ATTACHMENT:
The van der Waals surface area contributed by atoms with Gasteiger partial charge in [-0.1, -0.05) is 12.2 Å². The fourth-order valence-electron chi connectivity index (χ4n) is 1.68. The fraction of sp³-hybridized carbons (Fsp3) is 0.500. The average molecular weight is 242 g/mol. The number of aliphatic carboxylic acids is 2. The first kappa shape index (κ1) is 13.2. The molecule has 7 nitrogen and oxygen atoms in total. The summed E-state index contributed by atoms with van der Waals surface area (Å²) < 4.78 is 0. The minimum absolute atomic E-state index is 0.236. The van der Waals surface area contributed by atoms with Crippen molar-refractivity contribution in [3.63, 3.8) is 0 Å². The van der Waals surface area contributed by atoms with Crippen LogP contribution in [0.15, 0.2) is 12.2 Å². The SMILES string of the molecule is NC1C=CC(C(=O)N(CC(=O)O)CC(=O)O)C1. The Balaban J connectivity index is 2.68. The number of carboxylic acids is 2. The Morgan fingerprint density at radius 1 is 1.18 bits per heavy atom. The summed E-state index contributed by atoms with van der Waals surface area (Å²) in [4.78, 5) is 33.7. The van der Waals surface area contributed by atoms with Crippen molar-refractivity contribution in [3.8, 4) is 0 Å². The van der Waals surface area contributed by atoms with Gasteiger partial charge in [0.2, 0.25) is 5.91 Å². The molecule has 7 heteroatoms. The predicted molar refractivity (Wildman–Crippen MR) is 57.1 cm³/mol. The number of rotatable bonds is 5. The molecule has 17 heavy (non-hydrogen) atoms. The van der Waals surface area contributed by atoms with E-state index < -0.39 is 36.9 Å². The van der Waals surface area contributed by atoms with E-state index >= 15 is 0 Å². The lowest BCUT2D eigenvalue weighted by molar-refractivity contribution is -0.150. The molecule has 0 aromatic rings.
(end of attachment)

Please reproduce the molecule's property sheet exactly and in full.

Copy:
The van der Waals surface area contributed by atoms with Gasteiger partial charge in [-0.1, -0.05) is 12.2 Å². The fourth-order valence-electron chi connectivity index (χ4n) is 1.68. The fraction of sp³-hybridized carbons (Fsp3) is 0.500. The average molecular weight is 242 g/mol. The number of aliphatic carboxylic acids is 2. The first kappa shape index (κ1) is 13.2. The molecule has 7 nitrogen and oxygen atoms in total. The summed E-state index contributed by atoms with van der Waals surface area (Å²) < 4.78 is 0. The minimum absolute atomic E-state index is 0.236. The van der Waals surface area contributed by atoms with Crippen molar-refractivity contribution in [3.63, 3.8) is 0 Å². The van der Waals surface area contributed by atoms with Crippen LogP contribution in [0.15, 0.2) is 12.2 Å². The SMILES string of the molecule is NC1C=CC(C(=O)N(CC(=O)O)CC(=O)O)C1. The Balaban J connectivity index is 2.68. The number of carboxylic acids is 2. The Morgan fingerprint density at radius 1 is 1.18 bits per heavy atom. The summed E-state index contributed by atoms with van der Waals surface area (Å²) in [4.78, 5) is 33.7. The van der Waals surface area contributed by atoms with Crippen molar-refractivity contribution in [3.8, 4) is 0 Å². The van der Waals surface area contributed by atoms with Gasteiger partial charge in [0.2, 0.25) is 5.91 Å². The molecule has 7 heteroatoms. The predicted molar refractivity (Wildman–Crippen MR) is 57.1 cm³/mol. The number of rotatable bonds is 5. The molecule has 17 heavy (non-hydrogen) atoms. The van der Waals surface area contributed by atoms with E-state index < -0.39 is 36.9 Å². The van der Waals surface area contributed by atoms with E-state index >= 15 is 0 Å². The lowest BCUT2D eigenvalue weighted by molar-refractivity contribution is -0.150. The molecule has 0 aromatic rings.